An audit of questions asked by participants during the informed consent process for a phase 2/3 COVID-19 vaccine regulatory study at a tertiary referral centreVL Chaudhari, CJ Godbole, SR Bendkhale, NN Desai, NJ Gogtay, UM Thatte
Department of Clinical Pharmacology, Seth GS Medical College and KEM Hospital, Mumbai, Maharashtra, India
Correspondence Address: Source of Support: None, Conflict of Interest: None DOI: 10.4103/jpgm.jpgm_1216_21
Source of Support: None, Conflict of Interest: None
Keywords: Compensation, content analysis, safety
The International Council for Harmonisation of Technical Requirements for Registration of Pharmaceuticals for Human Use Good Clinical Practice guidelines (ICH GCP) defines informed consent as a process by which a subject voluntarily confirms his or her own willingness to participate in a particular trial after having been informed of all aspects of the trial that are relevant to the subject's decision to participate. A crucial aspect of this process is that investigators should provide adequate time to potential participants to ask questions, give them sufficient time to understand all aspects of the study, and clarify all queries to the participant's satisfaction.
Our institute was part of a bridging study for COVISHIELD™ CTRI/2020/08/027170 which began in India in September 2020 during which we captured questions raised by the participants during the consent process from the narratives of the informed consent process. An analysis of these questions would help investigators and policy makers understand the concerns that participants have and also evaluate the adequacy of the informed consent process for the COVISHIELDTM vaccine study. This formed the objective of our study.
We obtained approval for the study protocol along with a consent waiver from the Institutional Ethics Committee [Study reference - EC/OA-40/2021]. The permission to analyze the informed consent documents and the written consent narratives of the participants at our site was also obtained from the sponsor.
Study design and duration
The study was a retrospective audit.
Inclusions were participants who consented and completed the consent process. Those who declined consent were excluded.
We analyzed the ICDs of the participants [which were either in English or Hindi or Marathi language] and the written consent narrative. This refers to the document which captures the entire informed consent process along with the questions asked by the participants during the consent process and the answers given by the person obtaining informed consent. The physicians who were part of the consent process and who themselves were familiar with written and spoken English, Hindi, and Marathi with the requisite qualifications. The confidentiality of the individual participants was maintained using unique identifiers. Four authors evaluated the narratives independently and the quality check was done by the senior authors.
Information gleaned from the Informed Consent Document [ICD] and consent narratives- The following information was collated - participant age, gender, educational status, occupation, annual income, and date and time of consent. The start and stop time was taken from the consent narrative.
Classification of questions identified in the consent narratives
We classified the questions asked under the following domains –efficacy and safety of the Investigational Product (IP), study procedure, scientific aspects of the protocol, post-trial access, payment for participation, IP-related questions, and any additional questions asked. We based this on the Indian Council of Medical Research's (ICMR) National Guidelines for Biomedical and Health Research involving Human Participants (2017), which outlines the essential elements in an ICD.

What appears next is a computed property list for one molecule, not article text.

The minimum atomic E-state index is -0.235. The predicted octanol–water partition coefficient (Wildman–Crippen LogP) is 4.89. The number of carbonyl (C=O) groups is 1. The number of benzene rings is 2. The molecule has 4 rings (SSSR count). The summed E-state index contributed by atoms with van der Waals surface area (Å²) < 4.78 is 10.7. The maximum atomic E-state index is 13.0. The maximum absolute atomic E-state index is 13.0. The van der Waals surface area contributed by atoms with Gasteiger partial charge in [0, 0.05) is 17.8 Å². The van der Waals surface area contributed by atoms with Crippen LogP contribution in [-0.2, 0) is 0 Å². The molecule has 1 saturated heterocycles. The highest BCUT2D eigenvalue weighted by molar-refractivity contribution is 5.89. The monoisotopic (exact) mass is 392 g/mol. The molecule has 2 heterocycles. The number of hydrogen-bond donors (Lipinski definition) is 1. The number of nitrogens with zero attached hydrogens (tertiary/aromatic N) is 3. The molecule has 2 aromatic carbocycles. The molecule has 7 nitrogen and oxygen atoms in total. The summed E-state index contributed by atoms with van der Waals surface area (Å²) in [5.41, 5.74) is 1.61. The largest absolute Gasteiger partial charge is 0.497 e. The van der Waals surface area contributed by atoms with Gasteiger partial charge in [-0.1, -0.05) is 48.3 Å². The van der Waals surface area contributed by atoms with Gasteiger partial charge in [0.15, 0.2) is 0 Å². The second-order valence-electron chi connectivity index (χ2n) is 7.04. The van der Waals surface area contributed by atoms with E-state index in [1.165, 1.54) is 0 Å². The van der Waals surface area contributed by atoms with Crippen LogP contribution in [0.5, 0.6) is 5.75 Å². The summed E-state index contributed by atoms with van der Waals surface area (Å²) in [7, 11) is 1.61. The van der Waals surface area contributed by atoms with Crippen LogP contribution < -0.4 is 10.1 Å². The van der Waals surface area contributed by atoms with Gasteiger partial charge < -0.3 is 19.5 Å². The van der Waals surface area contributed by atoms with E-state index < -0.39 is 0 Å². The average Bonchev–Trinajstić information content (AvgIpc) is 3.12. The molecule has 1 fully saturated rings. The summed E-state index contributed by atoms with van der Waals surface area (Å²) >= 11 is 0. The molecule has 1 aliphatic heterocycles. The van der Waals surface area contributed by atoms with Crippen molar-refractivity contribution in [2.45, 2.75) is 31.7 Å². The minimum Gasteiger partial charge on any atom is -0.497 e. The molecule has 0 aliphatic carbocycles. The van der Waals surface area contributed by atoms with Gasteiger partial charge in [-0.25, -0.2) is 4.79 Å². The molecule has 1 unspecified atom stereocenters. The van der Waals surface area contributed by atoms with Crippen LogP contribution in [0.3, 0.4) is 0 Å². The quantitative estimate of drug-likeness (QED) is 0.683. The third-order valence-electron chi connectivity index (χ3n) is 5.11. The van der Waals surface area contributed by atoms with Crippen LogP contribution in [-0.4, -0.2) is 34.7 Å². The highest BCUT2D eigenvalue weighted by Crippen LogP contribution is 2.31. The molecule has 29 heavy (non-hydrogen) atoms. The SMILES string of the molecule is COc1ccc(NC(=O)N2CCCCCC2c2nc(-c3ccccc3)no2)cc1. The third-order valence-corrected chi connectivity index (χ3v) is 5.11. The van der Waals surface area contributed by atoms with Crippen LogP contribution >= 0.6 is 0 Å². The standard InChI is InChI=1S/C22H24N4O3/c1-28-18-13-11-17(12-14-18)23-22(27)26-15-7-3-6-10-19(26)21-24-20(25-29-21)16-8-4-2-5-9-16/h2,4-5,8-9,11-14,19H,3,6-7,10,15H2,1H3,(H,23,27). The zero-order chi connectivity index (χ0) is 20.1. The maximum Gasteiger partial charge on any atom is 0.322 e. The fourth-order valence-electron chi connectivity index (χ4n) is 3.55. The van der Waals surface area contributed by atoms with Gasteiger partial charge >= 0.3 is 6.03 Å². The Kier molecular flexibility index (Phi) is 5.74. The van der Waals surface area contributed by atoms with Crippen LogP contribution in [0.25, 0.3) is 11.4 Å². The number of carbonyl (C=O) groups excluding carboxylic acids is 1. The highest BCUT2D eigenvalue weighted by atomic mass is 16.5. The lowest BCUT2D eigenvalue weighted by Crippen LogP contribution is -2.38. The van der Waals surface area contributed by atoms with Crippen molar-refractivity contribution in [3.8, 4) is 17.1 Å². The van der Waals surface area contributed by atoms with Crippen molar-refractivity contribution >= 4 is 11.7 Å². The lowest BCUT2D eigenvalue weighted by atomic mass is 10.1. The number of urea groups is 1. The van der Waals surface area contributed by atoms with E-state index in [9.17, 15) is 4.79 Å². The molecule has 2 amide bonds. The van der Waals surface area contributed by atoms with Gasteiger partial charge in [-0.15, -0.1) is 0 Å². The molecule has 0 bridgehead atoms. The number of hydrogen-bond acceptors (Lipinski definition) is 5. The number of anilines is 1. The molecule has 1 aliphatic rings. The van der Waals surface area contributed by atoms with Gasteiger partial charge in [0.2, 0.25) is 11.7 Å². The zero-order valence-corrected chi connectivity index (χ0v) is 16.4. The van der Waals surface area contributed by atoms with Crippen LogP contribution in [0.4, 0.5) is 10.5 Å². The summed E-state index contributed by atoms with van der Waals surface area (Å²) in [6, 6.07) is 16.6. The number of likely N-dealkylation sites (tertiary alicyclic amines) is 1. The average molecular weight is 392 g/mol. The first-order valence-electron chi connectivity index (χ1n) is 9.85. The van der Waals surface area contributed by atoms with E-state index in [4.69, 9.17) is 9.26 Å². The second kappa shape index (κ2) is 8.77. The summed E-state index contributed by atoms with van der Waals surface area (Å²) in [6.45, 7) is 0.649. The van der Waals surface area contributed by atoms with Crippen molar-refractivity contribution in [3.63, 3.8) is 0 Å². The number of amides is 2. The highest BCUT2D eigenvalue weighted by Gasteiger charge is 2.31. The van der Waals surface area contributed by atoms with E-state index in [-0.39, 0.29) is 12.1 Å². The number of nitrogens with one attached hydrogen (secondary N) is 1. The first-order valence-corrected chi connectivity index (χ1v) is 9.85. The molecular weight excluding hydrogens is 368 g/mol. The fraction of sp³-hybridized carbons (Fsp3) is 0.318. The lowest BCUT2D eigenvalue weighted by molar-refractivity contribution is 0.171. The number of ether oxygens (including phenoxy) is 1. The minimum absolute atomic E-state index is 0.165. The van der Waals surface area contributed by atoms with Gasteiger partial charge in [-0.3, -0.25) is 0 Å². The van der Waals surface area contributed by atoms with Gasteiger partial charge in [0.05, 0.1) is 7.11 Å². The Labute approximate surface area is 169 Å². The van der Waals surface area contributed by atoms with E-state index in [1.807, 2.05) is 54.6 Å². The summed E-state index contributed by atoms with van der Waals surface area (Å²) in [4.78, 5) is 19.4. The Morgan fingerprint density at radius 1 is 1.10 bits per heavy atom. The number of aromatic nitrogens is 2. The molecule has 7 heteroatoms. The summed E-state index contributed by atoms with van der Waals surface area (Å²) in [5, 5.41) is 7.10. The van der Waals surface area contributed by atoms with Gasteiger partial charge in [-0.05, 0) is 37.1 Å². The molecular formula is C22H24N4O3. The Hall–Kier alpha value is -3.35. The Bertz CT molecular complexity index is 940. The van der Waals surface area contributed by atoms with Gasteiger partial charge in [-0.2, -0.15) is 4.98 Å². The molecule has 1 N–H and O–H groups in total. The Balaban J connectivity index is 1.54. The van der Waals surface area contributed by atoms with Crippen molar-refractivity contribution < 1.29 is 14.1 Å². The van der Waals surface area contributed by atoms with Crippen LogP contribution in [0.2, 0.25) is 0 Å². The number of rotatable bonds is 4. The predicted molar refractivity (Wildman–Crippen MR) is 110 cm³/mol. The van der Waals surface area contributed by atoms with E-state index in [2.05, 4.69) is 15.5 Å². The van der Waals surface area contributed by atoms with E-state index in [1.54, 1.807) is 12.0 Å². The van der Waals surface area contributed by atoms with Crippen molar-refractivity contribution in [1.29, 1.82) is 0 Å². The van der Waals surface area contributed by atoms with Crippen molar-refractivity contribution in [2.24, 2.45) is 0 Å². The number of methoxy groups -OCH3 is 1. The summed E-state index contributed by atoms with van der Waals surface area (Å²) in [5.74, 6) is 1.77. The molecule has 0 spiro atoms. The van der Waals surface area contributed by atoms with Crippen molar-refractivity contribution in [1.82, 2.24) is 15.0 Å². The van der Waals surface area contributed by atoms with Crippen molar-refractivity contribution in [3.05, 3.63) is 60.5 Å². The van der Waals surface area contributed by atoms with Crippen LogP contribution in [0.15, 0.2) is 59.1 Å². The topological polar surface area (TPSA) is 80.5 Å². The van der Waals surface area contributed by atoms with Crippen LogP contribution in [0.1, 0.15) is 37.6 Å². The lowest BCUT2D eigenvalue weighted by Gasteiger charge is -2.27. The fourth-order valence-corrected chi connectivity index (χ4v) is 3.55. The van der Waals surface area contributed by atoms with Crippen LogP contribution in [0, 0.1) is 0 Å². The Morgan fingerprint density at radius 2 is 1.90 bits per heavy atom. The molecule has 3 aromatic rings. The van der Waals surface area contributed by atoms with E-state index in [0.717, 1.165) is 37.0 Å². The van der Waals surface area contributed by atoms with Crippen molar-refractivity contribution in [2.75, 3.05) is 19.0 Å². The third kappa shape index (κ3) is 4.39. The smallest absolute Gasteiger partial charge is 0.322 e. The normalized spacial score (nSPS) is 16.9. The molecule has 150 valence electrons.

Assessment of education and socio-economic strata
Based on the school education system in India, educational status was divided into four categories- primary and middle school (up to 8th grade education), high and higher secondary school (9th–12th grade education), graduates (completed college with a bachelor's degree) and post-graduates (completed college with a master's degree). Based on the updated BG Prasad socioeconomic scale 2020, the participants were divided into five socioeconomic categories- upper [Indian rupees (INR) >7,533/months], upper middle (INR between 3,766-7,532), middle (INR between 2260-3765), lower middle (INR between 1,130-2,259) and lower (INR < 1130).
The outcome measures were- number of total questions asked by the participants [dependent variable] including all domains, the proportion of participants who asked questions in each of the domains.
The sample size for our site in the multicentric regulatory trial was N = 100 for which, we had screened N = 129 participants who had given consent for the regulatory trial and none of the potential participants had declined the consent in the regulatory trial. Hence, as per the eligibility criteria, N = 129 thus formed the final study sample.
Statistical and content analysis
Both descriptive and inferential statistics were applied to the data. Categorical data (for example - gender, employment status) was presented as proportions, while numerical data (for example, number of questions asked, time taken to consent) was presented as median (range). Between group comparison (female vs male, unemployed vs employed, primary school vs secondary school vs graduate vs post-graduates, upper vs upper middle vs middle vs lower middle vs lower) for the number of questions asked was done using univariate analysis followed by multivariate regression analysis with post hoc Tukey test. Independent variables were - gender, employment status, education, and socioeconomic status, and the dependent variable was the number of questions asked by the participant. All statistical analysis was done using Statistical Package for the Social Sciences (SPSS) version 20, IBM Corporation, Armonk, New York and the statistical significance was set at <0.05. Content analysis was done by creating the following categories after going through all consent narratives and Informed Consent forms - Study procedure; Safety and risk; Payment related; Scientific aspects of the study; and post-trial access. Each category was subsequently coded independently by four authors. A consensus was reached amongst all the authors about the coding and the categories.
A total of N = 129 adult healthy participants with a median [range] age of 42 years [19-67] formed the final sample. Among the consent narratives, 118/129 (91.5%) were obtained from men and 11/129 (8.5%) were obtained from women. The consents were largely obtained in English 98/129 (76%) followed by Marathi 23/129 (17.8%) and only 8/129 (6.2%) were obtained in Hindi. The median time (range) taken for consenting the participants was 32 (23–86) minutes. A total of five physicians obtained consent from the potential participants.
Of these 129 participants, only one participant was illiterate and we had an impartial witness.